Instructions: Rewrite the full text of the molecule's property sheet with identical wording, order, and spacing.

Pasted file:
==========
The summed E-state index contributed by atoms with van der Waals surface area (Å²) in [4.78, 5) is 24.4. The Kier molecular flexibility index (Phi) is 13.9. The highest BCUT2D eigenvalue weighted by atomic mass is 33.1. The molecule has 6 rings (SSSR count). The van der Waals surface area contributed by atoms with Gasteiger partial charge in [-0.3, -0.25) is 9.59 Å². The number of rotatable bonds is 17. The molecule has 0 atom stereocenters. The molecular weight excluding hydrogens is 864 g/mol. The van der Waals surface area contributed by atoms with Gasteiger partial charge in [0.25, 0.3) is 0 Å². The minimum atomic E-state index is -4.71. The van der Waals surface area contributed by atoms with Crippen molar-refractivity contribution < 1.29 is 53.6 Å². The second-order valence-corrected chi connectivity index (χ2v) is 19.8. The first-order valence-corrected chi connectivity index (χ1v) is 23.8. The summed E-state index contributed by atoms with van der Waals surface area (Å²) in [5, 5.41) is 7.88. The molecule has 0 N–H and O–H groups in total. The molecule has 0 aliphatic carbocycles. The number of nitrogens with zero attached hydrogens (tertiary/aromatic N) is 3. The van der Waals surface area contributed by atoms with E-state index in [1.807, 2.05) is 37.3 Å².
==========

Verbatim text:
The summed E-state index contributed by atoms with van der Waals surface area (Å²) in [4.78, 5) is 24.4. The Kier molecular flexibility index (Phi) is 13.9. The highest BCUT2D eigenvalue weighted by atomic mass is 33.1. The molecule has 6 rings (SSSR count). The van der Waals surface area contributed by atoms with Gasteiger partial charge in [-0.3, -0.25) is 9.59 Å². The number of rotatable bonds is 17. The molecule has 0 atom stereocenters. The molecular weight excluding hydrogens is 864 g/mol. The van der Waals surface area contributed by atoms with Gasteiger partial charge in [0.25, 0.3) is 0 Å². The minimum atomic E-state index is -4.71. The van der Waals surface area contributed by atoms with Crippen molar-refractivity contribution < 1.29 is 53.6 Å². The second-order valence-corrected chi connectivity index (χ2v) is 19.8. The first-order valence-corrected chi connectivity index (χ1v) is 23.8. The summed E-state index contributed by atoms with van der Waals surface area (Å²) in [5, 5.41) is 7.88. The molecule has 0 N–H and O–H groups in total. The molecule has 0 aliphatic carbocycles. The number of nitrogens with zero attached hydrogens (tertiary/aromatic N) is 3. The van der Waals surface area contributed by atoms with E-state index in [1.807, 2.05) is 37.3 Å².